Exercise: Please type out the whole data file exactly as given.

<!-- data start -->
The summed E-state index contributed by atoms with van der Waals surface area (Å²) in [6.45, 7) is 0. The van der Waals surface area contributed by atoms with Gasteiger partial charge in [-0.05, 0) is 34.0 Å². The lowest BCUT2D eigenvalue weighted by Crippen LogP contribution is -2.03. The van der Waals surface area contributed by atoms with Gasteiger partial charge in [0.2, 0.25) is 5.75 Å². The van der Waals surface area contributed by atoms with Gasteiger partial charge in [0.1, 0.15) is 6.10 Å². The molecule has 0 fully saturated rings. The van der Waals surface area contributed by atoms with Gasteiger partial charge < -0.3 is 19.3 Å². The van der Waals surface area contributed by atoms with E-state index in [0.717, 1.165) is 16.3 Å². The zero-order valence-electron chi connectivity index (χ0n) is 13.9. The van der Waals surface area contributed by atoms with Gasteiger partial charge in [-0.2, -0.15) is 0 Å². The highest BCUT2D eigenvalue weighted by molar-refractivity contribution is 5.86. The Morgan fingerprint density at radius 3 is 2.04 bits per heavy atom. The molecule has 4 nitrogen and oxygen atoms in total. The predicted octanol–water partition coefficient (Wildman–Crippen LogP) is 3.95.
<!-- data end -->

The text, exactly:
The summed E-state index contributed by atoms with van der Waals surface area (Å²) in [6.45, 7) is 0. The van der Waals surface area contributed by atoms with Gasteiger partial charge in [-0.05, 0) is 34.0 Å². The lowest BCUT2D eigenvalue weighted by Crippen LogP contribution is -2.03. The van der Waals surface area contributed by atoms with Gasteiger partial charge in [0.2, 0.25) is 5.75 Å². The van der Waals surface area contributed by atoms with Gasteiger partial charge in [0.1, 0.15) is 6.10 Å². The molecule has 0 fully saturated rings. The van der Waals surface area contributed by atoms with Gasteiger partial charge < -0.3 is 19.3 Å². The van der Waals surface area contributed by atoms with E-state index in [0.717, 1.165) is 16.3 Å². The zero-order valence-electron chi connectivity index (χ0n) is 13.9. The van der Waals surface area contributed by atoms with Gasteiger partial charge in [-0.2, -0.15) is 0 Å². The highest BCUT2D eigenvalue weighted by molar-refractivity contribution is 5.86. The Morgan fingerprint density at radius 3 is 2.04 bits per heavy atom. The molecule has 4 nitrogen and oxygen atoms in total. The predicted octanol–water partition coefficient (Wildman–Crippen LogP) is 3.95.